Turkish President Recep Tayyip Erdogan has again threatened a military campaign against Kurdish “terrorists”.
Russia urged Turkey not to launch an offensive in northern Syria after President Recep Tayyip Erdogan again threatened a military campaign against Kurdish “terrorists”.
“We hope that Ankara will refrain from any action that could lead to a dangerous deterioration of the already difficult situation in Syria,” Russian Foreign Ministry spokeswoman Maria Zakharova said in a statement on Thursday.
“Without the consent of the legitimate government of the Syrian Arab Republic, such a move would be a direct violation of Syria’s sovereignty and territorial integrity” and would “cause a further escalation of tensions in Syria,” she added.
Erdogan again proposed a military offensive in northern Syria on Wednesday.
“We are taking another step towards establishing a 30 km (19 mile) wide security zone along our southern border. We will clean up Tal Rifat and Manbij,” he said, referring to two northern Syrian cities.
You will then “step by step advance into other regions,” said Erdogan.
For a week now, the Turkish head of state has been threatening to use Kurdistan Workers’ Party (PKK) fighters. He also targets the People’s Defense Units (YPG), a Syrian-Kurdish faction that it aligns with the PKK.
The PKK has been waging an armed uprising against Turkey since 1984, and tens of thousands of people have died in the conflict.
The Turkish government accuses the YPG of attacking Turkish security forces in Syria.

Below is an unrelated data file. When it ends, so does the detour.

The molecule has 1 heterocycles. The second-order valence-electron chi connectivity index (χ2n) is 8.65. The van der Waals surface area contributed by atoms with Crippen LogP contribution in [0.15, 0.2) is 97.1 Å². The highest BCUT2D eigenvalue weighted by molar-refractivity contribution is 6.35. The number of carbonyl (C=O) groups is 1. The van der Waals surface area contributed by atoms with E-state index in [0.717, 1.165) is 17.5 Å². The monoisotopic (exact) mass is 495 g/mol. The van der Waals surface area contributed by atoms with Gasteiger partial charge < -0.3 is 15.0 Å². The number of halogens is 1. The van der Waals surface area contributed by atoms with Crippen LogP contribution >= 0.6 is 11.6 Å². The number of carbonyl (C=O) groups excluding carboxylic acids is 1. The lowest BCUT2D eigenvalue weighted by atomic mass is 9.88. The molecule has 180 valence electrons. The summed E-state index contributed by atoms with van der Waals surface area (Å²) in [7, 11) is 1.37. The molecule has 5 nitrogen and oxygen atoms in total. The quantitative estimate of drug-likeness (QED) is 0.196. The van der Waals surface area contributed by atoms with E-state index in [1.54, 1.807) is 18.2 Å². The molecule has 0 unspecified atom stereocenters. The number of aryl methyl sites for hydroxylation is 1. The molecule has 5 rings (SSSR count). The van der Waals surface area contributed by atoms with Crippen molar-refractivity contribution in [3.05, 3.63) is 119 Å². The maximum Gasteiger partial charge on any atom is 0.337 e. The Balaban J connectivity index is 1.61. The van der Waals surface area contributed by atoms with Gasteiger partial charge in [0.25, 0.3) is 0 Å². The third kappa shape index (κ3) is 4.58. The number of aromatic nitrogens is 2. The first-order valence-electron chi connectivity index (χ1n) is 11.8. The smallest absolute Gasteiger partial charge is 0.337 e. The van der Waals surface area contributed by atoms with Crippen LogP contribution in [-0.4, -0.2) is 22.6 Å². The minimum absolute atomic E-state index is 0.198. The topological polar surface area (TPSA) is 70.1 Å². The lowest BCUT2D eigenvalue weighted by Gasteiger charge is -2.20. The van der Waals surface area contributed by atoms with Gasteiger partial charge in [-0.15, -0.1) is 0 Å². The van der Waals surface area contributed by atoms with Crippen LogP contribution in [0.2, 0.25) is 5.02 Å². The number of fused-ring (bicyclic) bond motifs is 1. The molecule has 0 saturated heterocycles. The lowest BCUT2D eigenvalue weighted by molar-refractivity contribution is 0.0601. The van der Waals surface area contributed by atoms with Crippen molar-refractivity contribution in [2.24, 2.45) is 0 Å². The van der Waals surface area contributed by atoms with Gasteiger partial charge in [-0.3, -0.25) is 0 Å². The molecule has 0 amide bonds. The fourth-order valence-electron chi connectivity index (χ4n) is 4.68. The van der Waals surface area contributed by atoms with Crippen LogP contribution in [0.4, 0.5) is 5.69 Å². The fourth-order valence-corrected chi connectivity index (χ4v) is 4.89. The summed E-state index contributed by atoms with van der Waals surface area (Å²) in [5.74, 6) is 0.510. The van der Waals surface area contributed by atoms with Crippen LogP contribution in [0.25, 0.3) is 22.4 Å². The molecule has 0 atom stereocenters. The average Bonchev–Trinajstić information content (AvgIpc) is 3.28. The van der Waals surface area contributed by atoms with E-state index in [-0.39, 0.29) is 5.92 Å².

Zakharova said: “We understand Turkey‘s concerns about national security threats emanating from the border regions with Syria,” but added that the issue could only be resolved if Syrian troops were stationed in the region.
Under a 2019 deal, Russia, an ally of the Damascus regime, and Turkey agreed to ensure the withdrawal of Kurdish forces from areas in Syria near the Turkish border and to launch joint patrols.
US Secretary of State Antony Blinken on Wednesday also warned NATO ally Turkey against a military offensive in Syria, saying it would endanger the region.
“We would defend ourselves against that,” said Blinken at a joint press conference with NATO Secretary General Jens Stoltenberg.
“We are concerned that any new offensive would undermine regional stability [and] provide malicious actors with an opportunity to exploit instability,” said Blinken.
Turkey has launched three military operations in northern Syria since 2016 and seized areas along the border to protect its border from ISIL (ISIS) and YPG threats.
The YPG-affiliated Syrian Democratic Forces (SDF) warned that an Ankara military operation would undermine efforts to combat fighters from the ISIL armed group in northeastern Syria.